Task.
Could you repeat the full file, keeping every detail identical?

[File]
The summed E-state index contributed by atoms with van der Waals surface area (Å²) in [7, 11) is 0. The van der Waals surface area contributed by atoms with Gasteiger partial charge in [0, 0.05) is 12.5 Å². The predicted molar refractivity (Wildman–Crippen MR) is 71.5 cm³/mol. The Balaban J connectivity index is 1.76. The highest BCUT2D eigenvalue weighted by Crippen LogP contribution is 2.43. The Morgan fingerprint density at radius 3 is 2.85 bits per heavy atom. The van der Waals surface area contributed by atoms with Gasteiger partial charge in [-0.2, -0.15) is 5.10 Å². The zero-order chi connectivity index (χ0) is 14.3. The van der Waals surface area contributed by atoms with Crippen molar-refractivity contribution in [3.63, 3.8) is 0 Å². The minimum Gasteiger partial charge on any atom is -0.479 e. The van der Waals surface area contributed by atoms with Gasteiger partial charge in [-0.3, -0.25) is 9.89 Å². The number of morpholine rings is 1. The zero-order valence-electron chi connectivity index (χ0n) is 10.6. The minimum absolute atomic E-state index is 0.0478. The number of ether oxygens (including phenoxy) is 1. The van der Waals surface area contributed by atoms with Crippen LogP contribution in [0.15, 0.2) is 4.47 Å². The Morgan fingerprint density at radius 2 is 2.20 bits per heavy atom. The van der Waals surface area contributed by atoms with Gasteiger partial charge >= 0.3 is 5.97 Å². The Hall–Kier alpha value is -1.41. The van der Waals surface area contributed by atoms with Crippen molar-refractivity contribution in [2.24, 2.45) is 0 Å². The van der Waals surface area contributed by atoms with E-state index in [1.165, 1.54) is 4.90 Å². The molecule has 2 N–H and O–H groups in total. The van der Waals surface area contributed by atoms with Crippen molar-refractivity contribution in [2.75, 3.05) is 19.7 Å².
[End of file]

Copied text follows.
The summed E-state index contributed by atoms with van der Waals surface area (Å²) in [7, 11) is 0. The van der Waals surface area contributed by atoms with Gasteiger partial charge in [0, 0.05) is 12.5 Å². The predicted molar refractivity (Wildman–Crippen MR) is 71.5 cm³/mol. The Balaban J connectivity index is 1.76. The highest BCUT2D eigenvalue weighted by Crippen LogP contribution is 2.43. The Morgan fingerprint density at radius 3 is 2.85 bits per heavy atom. The van der Waals surface area contributed by atoms with Gasteiger partial charge in [-0.2, -0.15) is 5.10 Å². The zero-order chi connectivity index (χ0) is 14.3. The van der Waals surface area contributed by atoms with Crippen molar-refractivity contribution in [3.63, 3.8) is 0 Å². The minimum Gasteiger partial charge on any atom is -0.479 e. The van der Waals surface area contributed by atoms with Gasteiger partial charge in [-0.3, -0.25) is 9.89 Å². The number of morpholine rings is 1. The zero-order valence-electron chi connectivity index (χ0n) is 10.6. The minimum absolute atomic E-state index is 0.0478. The number of ether oxygens (including phenoxy) is 1. The van der Waals surface area contributed by atoms with Crippen LogP contribution in [0.15, 0.2) is 4.47 Å². The Morgan fingerprint density at radius 2 is 2.20 bits per heavy atom. The van der Waals surface area contributed by atoms with Gasteiger partial charge >= 0.3 is 5.97 Å². The Hall–Kier alpha value is -1.41. The van der Waals surface area contributed by atoms with Crippen molar-refractivity contribution in [2.24, 2.45) is 0 Å². The van der Waals surface area contributed by atoms with E-state index in [1.165, 1.54) is 4.90 Å². The molecule has 2 N–H and O–H groups in total. The van der Waals surface area contributed by atoms with Crippen molar-refractivity contribution in [2.75, 3.05) is 19.7 Å².